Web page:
Though my appointment was for 9, I showed up at 8. I didn’t have anything else to do. So they took me in early. And you could tell it was early because the dental assistant seemed a bit confused about what we were going to do. That never helps. But then the Dentist showed up, and after some discussion, we decided to pull the tooth.
The dentist did all the things I knew about prepping a tooth, numbing the gums etc. Then there was the short little pinch, which was the shot of novocaine. And then the dentist dug around on the tooth for a minute, there was some pressure, then he said, “ok” and turned around. “Wow, that was easy” I thought. The dentist and assistant walked away for a while. And I waited.
Then the assistant returned with a piece of paper for me to sign saying it gave the dentist permission to pull the tooth. I thought that was funny since he already pulled it. He did pull it already, didn’t he.
The dentist and his assistant had a good chuckle when I told them I thought the tooth was already pulled.
Ut Oh… was my thought.
The tooth was fractured and so the dentist had to pull it out in sections, grinding and pulling with sounds of cracking and feeling “pressure” that always hurt. Each root of the molar had to be extracted separately. I didn’t know this at first, until the dentist explained, cause with each root pulled, I thought we were done. It was more like having 4 teeth removed.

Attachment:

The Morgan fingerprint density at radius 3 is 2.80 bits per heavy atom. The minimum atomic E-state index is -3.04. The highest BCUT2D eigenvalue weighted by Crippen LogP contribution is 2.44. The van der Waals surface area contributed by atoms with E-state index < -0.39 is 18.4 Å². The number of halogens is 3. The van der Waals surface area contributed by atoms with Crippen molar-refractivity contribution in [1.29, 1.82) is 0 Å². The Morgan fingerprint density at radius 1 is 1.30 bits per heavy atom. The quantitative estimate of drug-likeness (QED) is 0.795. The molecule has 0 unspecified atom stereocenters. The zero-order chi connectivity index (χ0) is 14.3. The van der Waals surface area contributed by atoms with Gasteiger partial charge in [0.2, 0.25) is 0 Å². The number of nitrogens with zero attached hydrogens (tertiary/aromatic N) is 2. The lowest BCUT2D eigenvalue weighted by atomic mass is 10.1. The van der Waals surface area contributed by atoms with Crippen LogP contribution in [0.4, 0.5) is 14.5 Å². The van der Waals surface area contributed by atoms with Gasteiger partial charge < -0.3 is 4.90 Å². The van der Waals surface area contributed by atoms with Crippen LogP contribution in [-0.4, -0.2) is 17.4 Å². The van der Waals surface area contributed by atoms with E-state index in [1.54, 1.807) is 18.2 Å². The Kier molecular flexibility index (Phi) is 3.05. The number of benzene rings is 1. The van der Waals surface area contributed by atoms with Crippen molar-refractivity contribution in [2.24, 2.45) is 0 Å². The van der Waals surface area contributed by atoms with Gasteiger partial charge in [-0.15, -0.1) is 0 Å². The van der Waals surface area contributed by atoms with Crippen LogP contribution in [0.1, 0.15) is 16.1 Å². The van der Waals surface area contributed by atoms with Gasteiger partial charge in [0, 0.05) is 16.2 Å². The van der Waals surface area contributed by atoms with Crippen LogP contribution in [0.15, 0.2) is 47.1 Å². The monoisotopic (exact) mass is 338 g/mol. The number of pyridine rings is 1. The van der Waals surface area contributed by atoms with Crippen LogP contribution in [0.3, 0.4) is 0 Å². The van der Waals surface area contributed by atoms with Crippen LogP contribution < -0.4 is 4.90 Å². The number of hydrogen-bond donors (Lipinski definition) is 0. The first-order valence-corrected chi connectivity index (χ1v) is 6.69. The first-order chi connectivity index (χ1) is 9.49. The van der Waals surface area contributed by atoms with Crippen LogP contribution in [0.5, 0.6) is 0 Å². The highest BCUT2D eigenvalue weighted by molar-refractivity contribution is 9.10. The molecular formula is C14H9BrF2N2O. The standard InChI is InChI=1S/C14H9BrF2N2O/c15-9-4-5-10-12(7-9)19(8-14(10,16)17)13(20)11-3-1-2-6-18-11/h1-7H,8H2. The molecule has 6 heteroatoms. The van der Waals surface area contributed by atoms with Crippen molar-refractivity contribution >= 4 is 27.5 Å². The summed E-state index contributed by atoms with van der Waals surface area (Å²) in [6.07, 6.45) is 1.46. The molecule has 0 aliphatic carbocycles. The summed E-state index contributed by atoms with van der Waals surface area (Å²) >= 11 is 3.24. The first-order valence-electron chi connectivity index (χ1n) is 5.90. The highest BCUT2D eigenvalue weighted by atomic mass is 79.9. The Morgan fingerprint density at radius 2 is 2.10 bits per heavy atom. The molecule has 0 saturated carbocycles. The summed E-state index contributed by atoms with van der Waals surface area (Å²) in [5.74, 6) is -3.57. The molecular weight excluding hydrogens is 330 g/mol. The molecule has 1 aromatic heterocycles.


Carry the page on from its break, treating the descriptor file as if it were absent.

I was grabbing onto the arm rails, palms sweaty. The anticipation of pain was much worse than any of the actual pain, which I did have but was very temporary – a split second each time. The dentist knew what he was doing and I had confidence in him. In the middle of it all, I remembered that scene in “Master and Commander” when the doctor performed a lobotomy, and the tattoo “hold fast” That’s what I concentrated on through the remainder of the procedure. I think it took a total of 15 minutes, maybe less, to take the tooth out.
Then came the gauze and the instruction to bit down. Now I knew it was over for certain. I was given instructions on the care of the clot, etc and I made an appointment for a filling in the other tooth. In a few minutes I am going back to pick up my prescription for Ibuprofen.
The cost was all covered by state insurance. Thank goodness.
At least I haven’t died. Not yet, anyway.